The Wuhan Institute of Virology is a real place, and the exact origin of the novel coronavirus is still a mystery, with researchers racing since the outbreak began to figure it out. But already, virologists who’ve parsed the genome and infectious disease experts who study coronaviruses say they have enough evidence the virus is brand new and came from nature. A large group of them, citing genome analyses from multiple countries, recently affirmed in The Lancet that the virus originated in wildlife.
The emergence of the virus in the same city as China’s only level 4 biosafety lab, it turns out, is pure coincidence.
Conspiratorial claims that the Wuhan lab are circulating on cable news and social media
Before we get to debunking, let’s note who is spreading rumors about the origins of the virus.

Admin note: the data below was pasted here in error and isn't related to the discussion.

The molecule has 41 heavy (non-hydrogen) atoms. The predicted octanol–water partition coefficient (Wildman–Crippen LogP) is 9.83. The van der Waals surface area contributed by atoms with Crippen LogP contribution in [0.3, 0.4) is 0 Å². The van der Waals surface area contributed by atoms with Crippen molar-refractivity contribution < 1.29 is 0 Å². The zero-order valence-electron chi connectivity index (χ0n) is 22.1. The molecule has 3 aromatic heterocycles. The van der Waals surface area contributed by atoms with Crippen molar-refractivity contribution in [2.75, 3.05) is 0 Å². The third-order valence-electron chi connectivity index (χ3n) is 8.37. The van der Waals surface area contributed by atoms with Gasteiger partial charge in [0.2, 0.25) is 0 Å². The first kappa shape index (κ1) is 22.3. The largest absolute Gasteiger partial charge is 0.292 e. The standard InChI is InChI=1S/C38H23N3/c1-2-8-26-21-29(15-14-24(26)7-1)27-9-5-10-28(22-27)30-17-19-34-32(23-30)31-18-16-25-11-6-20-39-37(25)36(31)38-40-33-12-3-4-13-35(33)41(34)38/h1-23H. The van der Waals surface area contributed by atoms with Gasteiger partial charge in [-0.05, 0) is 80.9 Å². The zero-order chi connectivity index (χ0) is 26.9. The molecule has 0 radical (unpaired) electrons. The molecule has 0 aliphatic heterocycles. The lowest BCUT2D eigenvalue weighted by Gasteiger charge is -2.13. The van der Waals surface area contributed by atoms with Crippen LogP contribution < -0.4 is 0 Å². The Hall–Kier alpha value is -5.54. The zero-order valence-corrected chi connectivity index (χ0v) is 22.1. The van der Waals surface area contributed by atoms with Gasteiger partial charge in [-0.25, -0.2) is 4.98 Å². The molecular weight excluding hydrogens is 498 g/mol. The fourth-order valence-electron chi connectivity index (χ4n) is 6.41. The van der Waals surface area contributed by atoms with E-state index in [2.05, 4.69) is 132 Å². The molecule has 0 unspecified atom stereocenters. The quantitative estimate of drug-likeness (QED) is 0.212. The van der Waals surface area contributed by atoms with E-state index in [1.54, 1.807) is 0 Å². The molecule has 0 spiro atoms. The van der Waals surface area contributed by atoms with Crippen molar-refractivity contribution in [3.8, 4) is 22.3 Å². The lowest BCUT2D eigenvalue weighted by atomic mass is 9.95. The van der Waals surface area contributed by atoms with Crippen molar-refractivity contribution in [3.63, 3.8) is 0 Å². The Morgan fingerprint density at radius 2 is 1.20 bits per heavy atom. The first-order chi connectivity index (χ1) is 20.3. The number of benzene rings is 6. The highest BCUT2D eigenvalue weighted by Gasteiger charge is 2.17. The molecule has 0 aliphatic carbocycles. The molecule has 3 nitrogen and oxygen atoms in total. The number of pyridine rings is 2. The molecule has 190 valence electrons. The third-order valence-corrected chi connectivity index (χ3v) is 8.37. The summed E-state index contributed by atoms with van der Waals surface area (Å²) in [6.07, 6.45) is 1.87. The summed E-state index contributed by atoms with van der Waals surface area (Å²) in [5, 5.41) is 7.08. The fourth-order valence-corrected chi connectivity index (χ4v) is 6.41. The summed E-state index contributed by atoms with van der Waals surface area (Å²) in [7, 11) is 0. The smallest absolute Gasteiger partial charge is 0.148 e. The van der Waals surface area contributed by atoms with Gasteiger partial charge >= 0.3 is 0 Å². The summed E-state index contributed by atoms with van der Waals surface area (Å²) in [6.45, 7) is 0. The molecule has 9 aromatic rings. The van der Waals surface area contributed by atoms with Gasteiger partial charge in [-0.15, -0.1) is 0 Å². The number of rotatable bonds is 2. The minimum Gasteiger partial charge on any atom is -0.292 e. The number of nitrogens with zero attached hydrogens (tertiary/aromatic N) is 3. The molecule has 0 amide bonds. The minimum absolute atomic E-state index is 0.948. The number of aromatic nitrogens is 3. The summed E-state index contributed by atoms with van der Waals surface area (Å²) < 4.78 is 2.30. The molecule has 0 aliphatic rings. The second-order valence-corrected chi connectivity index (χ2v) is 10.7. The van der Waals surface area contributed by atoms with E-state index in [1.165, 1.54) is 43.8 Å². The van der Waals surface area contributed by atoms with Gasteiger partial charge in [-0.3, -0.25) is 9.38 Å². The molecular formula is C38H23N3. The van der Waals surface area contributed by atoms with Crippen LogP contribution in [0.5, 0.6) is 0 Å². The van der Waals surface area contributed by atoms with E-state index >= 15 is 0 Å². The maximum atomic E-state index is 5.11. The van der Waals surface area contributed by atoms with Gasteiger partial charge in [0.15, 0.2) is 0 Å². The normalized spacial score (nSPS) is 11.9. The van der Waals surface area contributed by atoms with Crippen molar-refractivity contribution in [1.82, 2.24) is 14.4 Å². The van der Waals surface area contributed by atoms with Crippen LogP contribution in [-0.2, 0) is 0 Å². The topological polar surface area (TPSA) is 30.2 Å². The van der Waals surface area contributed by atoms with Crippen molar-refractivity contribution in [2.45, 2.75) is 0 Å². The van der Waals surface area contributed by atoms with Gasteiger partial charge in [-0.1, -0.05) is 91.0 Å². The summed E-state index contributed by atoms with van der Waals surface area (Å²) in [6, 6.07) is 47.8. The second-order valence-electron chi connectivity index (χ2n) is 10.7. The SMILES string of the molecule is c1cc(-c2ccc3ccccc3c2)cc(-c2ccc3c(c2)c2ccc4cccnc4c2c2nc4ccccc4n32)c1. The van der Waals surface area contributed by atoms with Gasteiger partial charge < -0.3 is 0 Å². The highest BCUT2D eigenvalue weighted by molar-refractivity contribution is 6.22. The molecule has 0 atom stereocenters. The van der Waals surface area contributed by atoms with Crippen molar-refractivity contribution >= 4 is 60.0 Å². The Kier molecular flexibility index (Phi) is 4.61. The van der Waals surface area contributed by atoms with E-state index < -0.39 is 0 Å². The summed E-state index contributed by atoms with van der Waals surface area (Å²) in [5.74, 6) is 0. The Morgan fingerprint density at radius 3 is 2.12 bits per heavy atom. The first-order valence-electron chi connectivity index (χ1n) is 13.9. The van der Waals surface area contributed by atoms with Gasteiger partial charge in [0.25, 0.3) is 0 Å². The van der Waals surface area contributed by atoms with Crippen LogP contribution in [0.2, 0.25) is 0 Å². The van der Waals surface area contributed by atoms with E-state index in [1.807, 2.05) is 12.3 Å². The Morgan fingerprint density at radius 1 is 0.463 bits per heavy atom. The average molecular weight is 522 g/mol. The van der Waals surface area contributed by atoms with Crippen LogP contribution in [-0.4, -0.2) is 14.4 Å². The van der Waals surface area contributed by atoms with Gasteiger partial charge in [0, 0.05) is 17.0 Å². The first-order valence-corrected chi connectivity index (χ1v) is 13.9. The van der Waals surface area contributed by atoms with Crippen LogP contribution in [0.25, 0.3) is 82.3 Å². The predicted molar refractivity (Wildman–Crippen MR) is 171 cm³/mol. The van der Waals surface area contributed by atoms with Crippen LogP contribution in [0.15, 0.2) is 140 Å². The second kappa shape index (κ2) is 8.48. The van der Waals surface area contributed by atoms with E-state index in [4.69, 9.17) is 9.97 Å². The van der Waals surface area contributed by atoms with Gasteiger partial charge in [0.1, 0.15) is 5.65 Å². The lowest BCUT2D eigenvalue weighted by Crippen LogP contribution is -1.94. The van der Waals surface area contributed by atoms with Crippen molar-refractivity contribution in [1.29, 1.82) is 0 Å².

First, several prominent US conservative pundits and politicians — known to spew nonsense (and bash China) regularly — have been politicizing the bioweapon rumor for weeks.
“It probably is a ChiCom laboratory experiment that is in the process of being weaponized,” right-wing radio host and Presidential Medal of Freedom recipient Rush Limbaugh said of the virus on February 24. “All superpower nations weaponize bioweapons.”
Sen. Tom Cotton (R-AR) has repeatedly suggested before Congress and on Fox News that the virus could have come from the lab.
On Monday, former White House strategist Steve Bannon went on Fox News to defend Cotton and imply that the Chinese Communist Party was still hiding something about the origin of Covid-19. “The mainstream media and far-left [are] saying, ‘Oh, he’s a conspiracy theorist,”’ Bannon said. ”All he’s saying: It’s incumbent upon the Chinese Communist Party and President Xi [Jinping] to come out and give all information … this is all Cotton’s saying.”
In the New York Post, Steven Mosher, a regular critic of China’s population control measures, has stoked the leakage rumor, using an array of detailed clues that Chinese labs’ handling of deadly pathogens can’t be trusted.